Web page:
I’m putting the blog on hiatus for the month of August. Some more details at the end of the post if you’re interested.
Back in March, someone left a comment on the self-employment series asking me to share some of the ways I manage my executive function challenges in the context of work. With an amusing mix of irony and executive function fail, I’m just now getting around to writing the promised post.
One of the reasons I’ve been avoiding writing this is that I couldn’t figure out how to approach it. Should it be a list or a narrative? Does it need examples? How detailed should it be? There was also the nagging fear that maybe all of my executive function hacks are plain old common sense.
Back when I was fourteen and an aspiring doctor, someone recommended that I read “The Making of a Surgeon” by William Nolen. It was a memoir of Nolen’s progression from med school student to surgeon and I excitedly dug into it, hoping for insight into what med school would be like. Only to be disappointed when one of the first grand bits of wisdom that the author offered was how he learned to do multiple chores at one time–literally to pick up records, drop off samples and get his lunch all in the same trip rather than making three separate trips from his unit to do each errand individually.
I remember lying on my bed thinking, “How on earth did this man get into such a prestigious medical school?” It seemed like a no-brainer to me that if you had three things to do, the best option would be to do them in a geographically efficient sequence.
At the risk of some of you having these same kind of thoughts about my executive function hacks, here are some of the strategies I use at work and day-to-day life.
1. Apps, Reminders and Task Lists, Oh My!
Most important strategy: put everything in writing, either on paper or in an organizational app.
To-Do Lists: I use Todoist to keep track of daily tasks, which are tasks that need to be done on a certain day but aren’t time-specific appointments. I also use it to remind me of recurring tasks like washing the bedsheets and giving the dog her heartworm pills. Happily, the more things I put in Todoist, the more things I get to check off when I finish them. And who doesn’t love checking things off a list?
Calendar: For future appointments, I use Google calendar, with reminders sent to my email and phone. I also use the alarm on my phone to remind me of critical time-sensitive tasks (an important phone call, airline check-in) because if I’m engrossed in work, I might miss a notification. It’s much harder to ignore a ringing alarm.
Lists: I keep a shopping list on the fridge at all times. When I notice I’m running low or using up the last of something, it goes on the list. If I waited until it was time to shopping to make the list, I’d come home with only half of what I needed. I use lists to organize travel, prepare for events and plan shopping trips with multiple stops. Lists are strangely comforting.
Other Useful Tools: I’ve used other tools in the past, particularly in the pre-digital-everything era. Some things that have worked:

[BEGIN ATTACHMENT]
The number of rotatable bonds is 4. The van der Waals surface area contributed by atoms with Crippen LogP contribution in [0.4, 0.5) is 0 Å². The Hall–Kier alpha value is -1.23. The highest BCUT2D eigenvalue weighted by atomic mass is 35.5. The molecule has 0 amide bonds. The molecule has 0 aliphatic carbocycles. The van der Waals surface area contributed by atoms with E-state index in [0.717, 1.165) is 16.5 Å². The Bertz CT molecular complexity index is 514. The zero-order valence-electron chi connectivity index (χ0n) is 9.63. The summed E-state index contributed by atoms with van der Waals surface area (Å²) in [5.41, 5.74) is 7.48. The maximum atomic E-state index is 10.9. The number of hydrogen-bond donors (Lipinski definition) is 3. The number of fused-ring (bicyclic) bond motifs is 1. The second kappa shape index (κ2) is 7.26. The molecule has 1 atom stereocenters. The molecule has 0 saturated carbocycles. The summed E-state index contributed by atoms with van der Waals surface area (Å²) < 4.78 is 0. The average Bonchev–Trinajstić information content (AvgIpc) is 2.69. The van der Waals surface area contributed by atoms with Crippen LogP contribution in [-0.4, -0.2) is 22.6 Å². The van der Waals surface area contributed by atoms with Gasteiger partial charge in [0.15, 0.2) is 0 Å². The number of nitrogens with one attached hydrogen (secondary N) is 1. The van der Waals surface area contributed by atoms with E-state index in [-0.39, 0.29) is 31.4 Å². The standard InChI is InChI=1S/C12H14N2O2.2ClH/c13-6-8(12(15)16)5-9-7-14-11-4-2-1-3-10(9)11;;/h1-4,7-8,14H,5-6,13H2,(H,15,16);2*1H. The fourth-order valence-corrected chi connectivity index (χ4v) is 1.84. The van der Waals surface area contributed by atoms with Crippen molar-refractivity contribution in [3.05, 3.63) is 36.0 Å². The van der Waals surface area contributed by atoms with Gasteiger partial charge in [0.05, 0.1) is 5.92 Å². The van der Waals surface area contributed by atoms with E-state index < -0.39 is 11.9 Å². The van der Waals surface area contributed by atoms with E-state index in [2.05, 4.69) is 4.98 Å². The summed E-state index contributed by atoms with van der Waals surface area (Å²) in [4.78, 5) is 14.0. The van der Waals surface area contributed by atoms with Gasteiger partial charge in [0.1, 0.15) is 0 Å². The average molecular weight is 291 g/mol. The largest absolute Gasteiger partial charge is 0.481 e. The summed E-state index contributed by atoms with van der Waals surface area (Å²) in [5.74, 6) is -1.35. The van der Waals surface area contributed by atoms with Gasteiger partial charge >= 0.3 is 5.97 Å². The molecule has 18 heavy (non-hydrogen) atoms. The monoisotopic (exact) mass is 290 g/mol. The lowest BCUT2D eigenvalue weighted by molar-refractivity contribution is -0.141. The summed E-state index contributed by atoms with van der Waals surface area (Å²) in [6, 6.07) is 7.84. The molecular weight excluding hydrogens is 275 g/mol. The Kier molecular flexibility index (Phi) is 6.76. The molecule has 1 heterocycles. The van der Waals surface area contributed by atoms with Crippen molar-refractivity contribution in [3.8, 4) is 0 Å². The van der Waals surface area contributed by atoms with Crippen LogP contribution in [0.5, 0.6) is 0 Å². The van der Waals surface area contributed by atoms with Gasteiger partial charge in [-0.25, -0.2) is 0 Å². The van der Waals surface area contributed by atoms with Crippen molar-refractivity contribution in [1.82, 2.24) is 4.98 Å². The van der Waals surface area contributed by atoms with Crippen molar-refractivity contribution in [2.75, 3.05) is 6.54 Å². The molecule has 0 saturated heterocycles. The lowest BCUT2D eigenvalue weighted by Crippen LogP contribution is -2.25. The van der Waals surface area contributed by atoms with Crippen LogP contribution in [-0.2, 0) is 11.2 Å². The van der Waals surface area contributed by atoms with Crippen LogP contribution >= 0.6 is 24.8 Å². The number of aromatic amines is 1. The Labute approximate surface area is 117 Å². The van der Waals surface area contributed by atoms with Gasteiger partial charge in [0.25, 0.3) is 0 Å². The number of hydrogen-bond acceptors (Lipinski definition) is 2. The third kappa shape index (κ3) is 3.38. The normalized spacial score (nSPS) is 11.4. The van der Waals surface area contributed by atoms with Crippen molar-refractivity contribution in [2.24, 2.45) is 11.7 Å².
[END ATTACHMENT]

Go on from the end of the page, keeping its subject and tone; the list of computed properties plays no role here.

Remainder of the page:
- paper calendars (day planner, desk blotter, wall calendar)
- printed spreadsheet-style tracking matrices
- a whiteboard with dry erase markers
- post-it notes
- a magnetic board with magnets to organize notes and reminders
- a visual schedule
I also make liberal use of visual reminders; in fact, I’m going to give them their own section.
Visual triggers are my failsafe. For example, I keep my bottle of multivitamins on the kitchen counter because I haven’t yet integrated them into a new routine (more on that in a bit). At some point during the day, I’ll walk into the kitchen and see the bottle, which will trigger a “hmmm, have I done that yet?” thought.
I make heavy use of visual reminders in my office too. Right now on my desk I have:
- legal pad with dated notes for a work project that requires daily updates
- a printed email that I need to take action on later today
- a draft of an earlier version of this post so I remember to work on it
- a stack of torn-up scrap paper under my pen jar, making it easy to quickly make new notes
- a coded record of the anonymous survey answers I’ve transferred from Survey Monkey to date, which is my daily reminder to check for new answers
- my food diary for the month, ensuring that I update it throughout the day
- a piece of junk mail from my bank, a reminder to log in to my account and check on a minor update I requested
- a call for submissions for an anthology that I need to start working on (this is motivation by guilt at this point because the deadline is far away)
- a print out of the proofreader’s queries for my book, which I work on each evening
- a clipped together stack of test results with the neurologist’s phone number on top, my nagging back-up reminder to phone (ack!) for an appointment when the office reopens
- the dog’s records folder with a note on top that reads “bring poop”, all of which I need to take with me to her vet appt on Friday (serving as reminders to take the paperwork and collect a sample and go to the appointment)
Whew. Typing that was kind of stressful, but seeing the stuff on my desk is comforting. I think visual reminders help me quantify tasks more easily than a one-dimensional list does.
3. Routine, Routine, Routine
One weakness in my organizational system is that I can go hours without remembering to actually look at my to-do list. One solution has been setting up a daily reminder email from Todoist, which I use as a trigger to open my to-do list in a browser tab each morning. Seeing the open tab reminds me to occasionally look at my goals for the day.